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Durham to host world premiere of Harrigan

Durham will host the world premiere of 'Harrigan' on September 16. It is a film written by former policeman Arthur McKenzie and it is based on his experiences.

The film stars Stephen Tompkinson and was shot in Newcastle and other parts of the region. Harrigan hits our cinema screens on September 20.

Based on the 1970s, Harrigan is set at a time when Britain was struggling with the three day week and the miners' strike. Harrigan is a police officer with a mission to clean up the streets of the gangs that are running riot and to bring back community spirit.

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Les Mis director 'thrilled' for stars' Bafta nominations

Director Tom Hooper said he was thrilled for both Jackman and Hathaway.

I'm thrilled to see Hugh being Bafta-nominated. He really carried this picture from first round to the last, and gives it an incredible emotional through line.I was staggered when I worked with him, the understanding of the human condition that he brought particularly to the older years of Jean Valjean. He's only in his early 40s and doesn't have the life experience of this character and when he gets to the end of the film and his declining days, his understanding of that moment is so powerful. I'm really pleased to see him honoured.

With Anne, this song she sings - I Dreamed A Dream - continues to knock people out. People keep being amazed by her performance and having such strong emotional reactions to it. She's so gifted and people weep for the character.I am definitely disappointed but I am consoled that Steven Spielberg woke up to the same news this morning. I feel like I'm in good company if I'm with him.

Lee Hall given honorary degree by Northumbria University

The North East playwright who wrote Billy Elliot launched a scathing attack on cuts in arts funding by Newcastle City Council as he received an honorary degree at Northumbria University.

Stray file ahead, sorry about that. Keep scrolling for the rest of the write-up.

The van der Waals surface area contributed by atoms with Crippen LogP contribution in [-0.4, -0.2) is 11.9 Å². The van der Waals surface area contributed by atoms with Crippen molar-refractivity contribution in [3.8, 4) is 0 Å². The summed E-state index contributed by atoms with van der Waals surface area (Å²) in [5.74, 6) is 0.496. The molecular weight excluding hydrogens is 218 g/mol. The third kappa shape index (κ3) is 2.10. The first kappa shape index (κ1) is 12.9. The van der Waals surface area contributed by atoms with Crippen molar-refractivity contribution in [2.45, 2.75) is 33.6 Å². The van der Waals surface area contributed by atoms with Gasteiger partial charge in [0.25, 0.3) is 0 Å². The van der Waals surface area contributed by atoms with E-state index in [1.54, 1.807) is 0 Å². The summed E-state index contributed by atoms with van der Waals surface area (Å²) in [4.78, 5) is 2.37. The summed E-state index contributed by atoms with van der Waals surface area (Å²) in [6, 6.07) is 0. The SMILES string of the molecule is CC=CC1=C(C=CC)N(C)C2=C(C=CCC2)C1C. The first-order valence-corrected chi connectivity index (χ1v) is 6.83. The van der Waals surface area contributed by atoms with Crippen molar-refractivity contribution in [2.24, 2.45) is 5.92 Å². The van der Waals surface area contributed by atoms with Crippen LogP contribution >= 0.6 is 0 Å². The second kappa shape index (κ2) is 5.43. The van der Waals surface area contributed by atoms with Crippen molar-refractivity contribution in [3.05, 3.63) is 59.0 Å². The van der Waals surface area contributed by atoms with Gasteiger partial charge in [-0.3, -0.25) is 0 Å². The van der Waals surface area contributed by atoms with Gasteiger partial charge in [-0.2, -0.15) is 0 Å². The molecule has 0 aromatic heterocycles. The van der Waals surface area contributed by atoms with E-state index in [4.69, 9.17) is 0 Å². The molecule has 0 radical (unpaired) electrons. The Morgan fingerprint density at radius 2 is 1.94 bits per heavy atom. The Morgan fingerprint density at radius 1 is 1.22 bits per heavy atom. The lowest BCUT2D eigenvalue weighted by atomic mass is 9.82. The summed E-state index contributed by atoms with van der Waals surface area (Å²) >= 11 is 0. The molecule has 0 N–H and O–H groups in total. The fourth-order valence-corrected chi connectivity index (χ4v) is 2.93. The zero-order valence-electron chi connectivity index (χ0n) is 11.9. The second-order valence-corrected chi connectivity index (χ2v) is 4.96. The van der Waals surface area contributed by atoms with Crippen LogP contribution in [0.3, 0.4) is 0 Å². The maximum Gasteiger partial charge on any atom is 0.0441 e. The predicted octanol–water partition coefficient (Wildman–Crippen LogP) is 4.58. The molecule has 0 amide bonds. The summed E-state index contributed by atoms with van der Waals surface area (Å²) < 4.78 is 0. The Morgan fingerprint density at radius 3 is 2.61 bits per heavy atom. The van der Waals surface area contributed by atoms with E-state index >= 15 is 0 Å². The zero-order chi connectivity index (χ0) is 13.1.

Lee Hall used the occasion to again accuse the council of attacking art for ordinary people.

Council bosses say they are responding to budget cuts from the government.

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Billy Elliot author attacks council arts cuts

The North East author that penned Billy Elliot has accused Newcastle City Council of attacking the arts for working class people.

Lee Hall spoke out about cutbacks to services including libraries and theatres when he was back in the region to receive an honorary degree from Northumbria University.

The author said that the cuts would affect ordinary people the most.

The local authority say that their actions are a necessary response to slashed government budgets.

Billy Elliott writer gets honorary degree

The playwright Lee Hall, who wrote The Pitmen Painters and the screenplay for the film Billy Elliott will receive an honorary degree from Northumbria University.

He was born in Newcastle, and his work has been recognised internationally for his work on stage and screen. Much of his writing is rooted in the working class culture of the North East. A central theme in his work is the role of art in those communities.

He will receive an Honorary Doctor of Letters alongside students from the Faculty of Arts, Design and Social Sciences at a ceremony today.

"I am thrilled to be honoured by the University at a time when Libraries and Arts are being threatened in the City. The recognition that culture and art is valued as centrally important to the University's concerns is more than simply a personal recognition, but a reminder of the vital part they play in all our lives."

– Lee Hall
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